The syndrome is the most interesting new character to play on a purely narrative level.
His cards tell the film’s story of a villain testing and fortifying a superweapon against the Heroes. The game’s design successfully evokes a sense of development and improvement in one of the most powerful forms of storytelling in the Disney Villainous collection. The syndrome is the first villainous Disney character whose goal is to pretend to be a hero as he positions himself to defeat his own Omnidroid and remove all Heroes from the board. But removing Heroes can take a long time, which gives Madame Mim an edge when it comes to fun.
At the level of graphic design, Ravensburger continues to perform better than many of its competitors.
The visual style of the series is to create hand-drawn interpretations of various scenes done here by Lucas Torquato, Johnny Morrow, Peaks Smith, and Jesse Larsen. The best artwork tends to come from adapting classic 2D animation, but this time with a crisp, stylized design. Incredible does appear in the Syndrome deck. The evocative, minimalist game engines leave a lot to be desired, as the Syndrome part replicates certain design elements from past engines. Lotso’s work loses all semblance of minimalism, depicting his real head. And while Madame Mim’s purple-covered postcards are a great addition to any villainous box, the rusty orange Syndrome deck feels a bit dull compared to the five other brown and orange decks in the series.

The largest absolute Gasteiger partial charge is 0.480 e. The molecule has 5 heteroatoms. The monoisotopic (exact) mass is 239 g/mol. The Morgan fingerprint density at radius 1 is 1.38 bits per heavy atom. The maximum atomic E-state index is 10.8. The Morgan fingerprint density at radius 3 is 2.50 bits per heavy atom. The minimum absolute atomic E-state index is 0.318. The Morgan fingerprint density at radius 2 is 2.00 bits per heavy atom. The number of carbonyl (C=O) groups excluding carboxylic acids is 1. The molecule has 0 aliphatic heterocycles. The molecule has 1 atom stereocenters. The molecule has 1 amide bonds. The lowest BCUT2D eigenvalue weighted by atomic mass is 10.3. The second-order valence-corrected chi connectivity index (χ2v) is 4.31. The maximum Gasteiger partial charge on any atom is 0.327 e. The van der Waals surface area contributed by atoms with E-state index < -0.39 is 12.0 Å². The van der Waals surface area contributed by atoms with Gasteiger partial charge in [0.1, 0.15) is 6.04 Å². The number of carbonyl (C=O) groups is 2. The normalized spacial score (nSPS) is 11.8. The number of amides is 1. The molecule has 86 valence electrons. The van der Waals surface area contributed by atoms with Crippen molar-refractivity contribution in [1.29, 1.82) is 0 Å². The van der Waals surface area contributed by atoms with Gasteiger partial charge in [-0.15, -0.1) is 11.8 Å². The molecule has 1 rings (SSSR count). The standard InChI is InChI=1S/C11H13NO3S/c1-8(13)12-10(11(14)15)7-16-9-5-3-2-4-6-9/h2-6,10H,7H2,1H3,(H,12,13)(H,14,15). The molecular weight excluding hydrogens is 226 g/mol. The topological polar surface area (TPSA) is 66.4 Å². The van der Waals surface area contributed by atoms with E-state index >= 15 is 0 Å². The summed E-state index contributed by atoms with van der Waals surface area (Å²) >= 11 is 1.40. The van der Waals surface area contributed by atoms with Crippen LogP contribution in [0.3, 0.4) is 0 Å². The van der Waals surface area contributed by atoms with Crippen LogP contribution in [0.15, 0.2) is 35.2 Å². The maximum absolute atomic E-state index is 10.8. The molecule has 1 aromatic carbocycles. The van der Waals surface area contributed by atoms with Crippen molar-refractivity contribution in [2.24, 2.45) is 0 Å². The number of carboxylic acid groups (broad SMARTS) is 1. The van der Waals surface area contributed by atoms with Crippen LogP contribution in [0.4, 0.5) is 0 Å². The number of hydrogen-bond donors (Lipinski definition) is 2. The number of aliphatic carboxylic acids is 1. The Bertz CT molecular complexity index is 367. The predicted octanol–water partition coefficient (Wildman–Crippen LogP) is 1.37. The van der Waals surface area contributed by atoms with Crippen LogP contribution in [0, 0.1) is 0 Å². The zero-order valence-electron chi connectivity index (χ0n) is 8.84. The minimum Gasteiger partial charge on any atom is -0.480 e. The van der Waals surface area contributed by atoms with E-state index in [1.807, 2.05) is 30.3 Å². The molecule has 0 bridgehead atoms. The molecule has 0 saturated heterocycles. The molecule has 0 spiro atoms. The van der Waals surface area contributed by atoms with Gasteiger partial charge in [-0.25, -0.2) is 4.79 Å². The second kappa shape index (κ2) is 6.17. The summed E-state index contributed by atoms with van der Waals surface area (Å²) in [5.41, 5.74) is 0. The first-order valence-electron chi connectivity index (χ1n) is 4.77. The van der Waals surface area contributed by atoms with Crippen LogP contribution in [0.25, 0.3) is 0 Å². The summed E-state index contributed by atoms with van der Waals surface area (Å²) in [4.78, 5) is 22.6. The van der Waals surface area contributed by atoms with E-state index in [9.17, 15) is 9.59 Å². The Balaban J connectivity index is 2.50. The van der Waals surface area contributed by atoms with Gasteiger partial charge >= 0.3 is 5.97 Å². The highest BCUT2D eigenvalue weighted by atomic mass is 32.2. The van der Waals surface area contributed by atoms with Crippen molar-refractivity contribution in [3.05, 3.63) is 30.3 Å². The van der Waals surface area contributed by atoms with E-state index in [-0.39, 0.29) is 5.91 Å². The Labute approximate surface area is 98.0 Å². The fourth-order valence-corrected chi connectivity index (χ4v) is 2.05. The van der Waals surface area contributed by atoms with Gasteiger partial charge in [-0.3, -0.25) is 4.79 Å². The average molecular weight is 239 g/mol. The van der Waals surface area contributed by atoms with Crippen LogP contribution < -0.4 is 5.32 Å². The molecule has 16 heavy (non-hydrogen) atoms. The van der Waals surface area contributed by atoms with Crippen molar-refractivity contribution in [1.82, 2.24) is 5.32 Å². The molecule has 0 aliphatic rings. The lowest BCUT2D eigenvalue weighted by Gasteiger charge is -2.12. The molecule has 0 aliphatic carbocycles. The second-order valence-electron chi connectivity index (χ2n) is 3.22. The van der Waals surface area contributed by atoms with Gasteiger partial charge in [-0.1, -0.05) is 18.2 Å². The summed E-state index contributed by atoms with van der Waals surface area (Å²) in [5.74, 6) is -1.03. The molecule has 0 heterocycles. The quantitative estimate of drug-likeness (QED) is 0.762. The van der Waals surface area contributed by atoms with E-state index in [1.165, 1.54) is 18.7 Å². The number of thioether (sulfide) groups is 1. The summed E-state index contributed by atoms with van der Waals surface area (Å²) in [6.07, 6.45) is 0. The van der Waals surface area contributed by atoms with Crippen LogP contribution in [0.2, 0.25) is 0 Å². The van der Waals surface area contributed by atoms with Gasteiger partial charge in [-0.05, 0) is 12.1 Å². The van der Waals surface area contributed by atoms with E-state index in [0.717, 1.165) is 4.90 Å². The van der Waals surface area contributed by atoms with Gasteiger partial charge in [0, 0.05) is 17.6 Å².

Some of these are, admittedly, minor complaints,
But they are relevant when discussing Disney Villainous, a series known to fans for its attention to detail. Key moments are immortalized and supporting characters get their day – Madame Mim has less than 10 minutes of screen time in her original movie, but her gameplay here is still mesmerizing. Meanwhile, artwork and stories are handled with care here. More and worse feel impressive; not only because it’s an innovative expansion, but also because it’s a reassurance to loving fans who always want more.
Minor flaws aside Disney Villains:
Bigger and Worse it’s a villainous franchise at its best. It’s creative and fresh, and it opens the door for new characters in ways that seem promising for the future of the series. The new tiles, tokens, and mechanics are interesting, but most importantly, each character, whether you like it or not, tells a compelling story that’s fun to play. This is an addictive board game. Interesting to see what happens next with Disney Villainous, but it’s a pretty good place right now.
Disney Villains: Bigger and Worse is available now exclusively at Target, with a wider release coming later this year. The board game has been verified with an advance copy provided by Ravensburger. Vox Media has partnerships. This does not affect editorial content, although Vox Media may earn commissions on products purchased through affiliate links. You can find Read more about Polygon’s ethical policy here.